1.8% gain buoyed by mass-market condos; 2013 outlook tempered by weakening economy, policy risks
JANUARY 03, 2013
[SINGAPORE[ Despite the curbs on housing loan tenure introduced in October, the Urban Redevelopment Authority's private-home price index flash estimate in Q4 2012 galloped at its fastest clip in six quarters, driven by rising prices of mass-market condos.
The latter were, in turn, buoyed by strong public housing resale flat prices.
URA's overall private-home price index in Q4 rose 1.8 per cent from the previous quarter, after a 0.6 per cent gain in Q3. This is the biggest increase since the 2 per cent rise in the index in Q2 2011. For the whole of 2012, the index climbed 2.8 per cent, about half the 5.9 per cent rise recorded in 2011.
Giving a geographical split of prices of non-landed private homes, URA said that the index for the Outside Central Region (OCR) rose 3.4 per cent quarter-on-quarter in Q4, against a one per cent gain in Q3. This is the strongest showing in 10 quarters, since a 5.7 per cent jump registered in Q2 2010.
Some property consultants attribute the OCR's good performance to developers achieving higher price points for projects near MRT stations. Other market watchers, however, reckon that this could have been due to older completed condos in the suburbs slowly catching up with the higher property prices set by new housing projects. More light on what drove up OCR prices in Q4 will be shed on Jan 25, when URA releases more detailed price indices for completed versus uncompleted properties.
For the Rest of Central Region (covering city-fringe locations), the Q4 index was up 0.9 per cent, on a par with the 0.8 per cent rise in Q3. In the Core Central Region - where Singapore's choicest homes are located - the price index rose 0.8 per cent in Q4, compared with a 0.1 per cent rise the previous quarter.
Analysts note that the government's cooling measures, such as the additional buyer's stamp duty introduced in December 2011 and the mortgage tenure curbs in October 2012, have helped put on lid on private-home price growth. Even so, high liquidity and low interest rates continued to draw investors to the property market last year.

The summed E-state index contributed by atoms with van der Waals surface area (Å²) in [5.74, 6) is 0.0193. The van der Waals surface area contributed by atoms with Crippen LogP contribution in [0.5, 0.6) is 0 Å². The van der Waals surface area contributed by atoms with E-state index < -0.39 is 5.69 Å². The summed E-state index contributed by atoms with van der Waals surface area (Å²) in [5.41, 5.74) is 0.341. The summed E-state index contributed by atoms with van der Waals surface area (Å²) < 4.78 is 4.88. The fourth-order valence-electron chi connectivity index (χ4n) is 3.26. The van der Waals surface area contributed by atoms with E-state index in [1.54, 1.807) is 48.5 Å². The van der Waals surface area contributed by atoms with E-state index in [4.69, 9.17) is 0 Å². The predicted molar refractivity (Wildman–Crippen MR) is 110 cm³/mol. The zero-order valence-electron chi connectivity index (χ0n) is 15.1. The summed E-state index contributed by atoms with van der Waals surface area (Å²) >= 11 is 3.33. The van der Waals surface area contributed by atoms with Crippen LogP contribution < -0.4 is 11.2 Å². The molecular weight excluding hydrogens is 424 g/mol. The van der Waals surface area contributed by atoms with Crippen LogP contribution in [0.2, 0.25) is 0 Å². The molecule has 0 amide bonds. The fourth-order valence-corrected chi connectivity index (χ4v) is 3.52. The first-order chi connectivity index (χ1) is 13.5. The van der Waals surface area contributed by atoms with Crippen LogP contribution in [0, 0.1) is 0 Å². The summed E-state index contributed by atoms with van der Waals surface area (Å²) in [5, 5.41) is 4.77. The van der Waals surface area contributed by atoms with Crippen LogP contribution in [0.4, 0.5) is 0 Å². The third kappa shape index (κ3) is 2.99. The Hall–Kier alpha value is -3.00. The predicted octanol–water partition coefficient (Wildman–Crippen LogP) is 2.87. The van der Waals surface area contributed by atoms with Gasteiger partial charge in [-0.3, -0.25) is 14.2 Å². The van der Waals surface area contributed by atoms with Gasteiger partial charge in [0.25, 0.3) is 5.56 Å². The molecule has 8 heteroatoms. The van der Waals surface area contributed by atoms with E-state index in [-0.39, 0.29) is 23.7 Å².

These factors should remain in play this year, while rising land bids at recent state tenders would create upward price pressure at new launches. However, the combination of a weaker economy, more completed private homes coming onstream and affordability issues will help rein in price increases, analysts say.
"The overall effect of market dynamics and government intervention will result in at most a minimal increase of no more than 2 per cent in the URA's overall private-home price index in 2013," predicted Ong Teck Hui, Jones Lang LaSalle national director (research and consultancy). "The main risk to the market is deteriorating economic conditions facing Singapore and how that will eventually affect corporate performance and job stability, wages and bonuses. It will be challenging for policymakers to calibrate any further cooling measures to ensure they don't exacerbate a property downturn in an adverse economic climate."
Chia Siew Chuin, Colliers International director of research and advisory, also reckons that the URA's overall private-home price index would inch up no more than 2-3 per cent this year.
Agreeing, Knight Frank chairman Tan Tiong Cheng said: "With a higher number of physical completions of private homes this year as well as next year, the acid test is: how many tenants there will be to fill those properties bought for investment. The writing is on the wall: a weakening rental market may deter investors amid slower economic growth and a tightening of Singapore's foreign worker and immigration policies.
"HDB flat-dwellers who have bought suburban mass-market private condos may have to make a hard decision when their condos are completed, whether to sell their HDB flat or condo. With that challenge, any growth in overall private-home prices for 2013 will at best be like 2012's, that is, a 2-3 per cent rise."
Mr Tan noted that against the backdrop of a weakening economy, if mass-market prices moved up beyond 5 per cent this year, affordability would be an issue as incomes would not grow by the same extent.
CBRE executive director (residential) Joseph Tan reckons that despite higher land acquisition costs, developers will maintain home prices at current levels as far as possible. "It is unlikely that total new home sales volume will exceed 20,000 units in 2013 based on developers' unsold stock as at end-2012 and new projects in the pipeline."
CBRE estimated that developers last year sold about 21,600 units in the primary market, significantly surpassing the previous record of 16,292 in 2010.
In the secondary market, Savills Singapore's analysis of URA Realis caveats data as at yesterday showed, 12,566 completed private homes changed hands last year, down from 14,170 in 2011. Based on preliminary figures, 2,269 sub-sale deals (involving projects under construction) were transacted last year, down from 2,690 in 2011. Final figures for 2012 are expected to rise as more caveats for deals done in Q4 stream in over the next few weeks.
The above transaction volumes as well as URA's price indices exclude executive condos (ECs), a public-private housing hybrid.
Savills research head Alan Cheong noted that the average price for non-landed private homes sold by developers (excluding ECs) was nearly $1.2 million last year, translating to $1,213 per square foot based on an average unit size of 974 sq ft. "For a family with a budget of about $1.2 million, assuming it buys into a new EC project priced at about $730 psf on average, it could get a much bigger unit of about 1,640 sq ft. This explains why so many buyers are being drawn towards EC projects."
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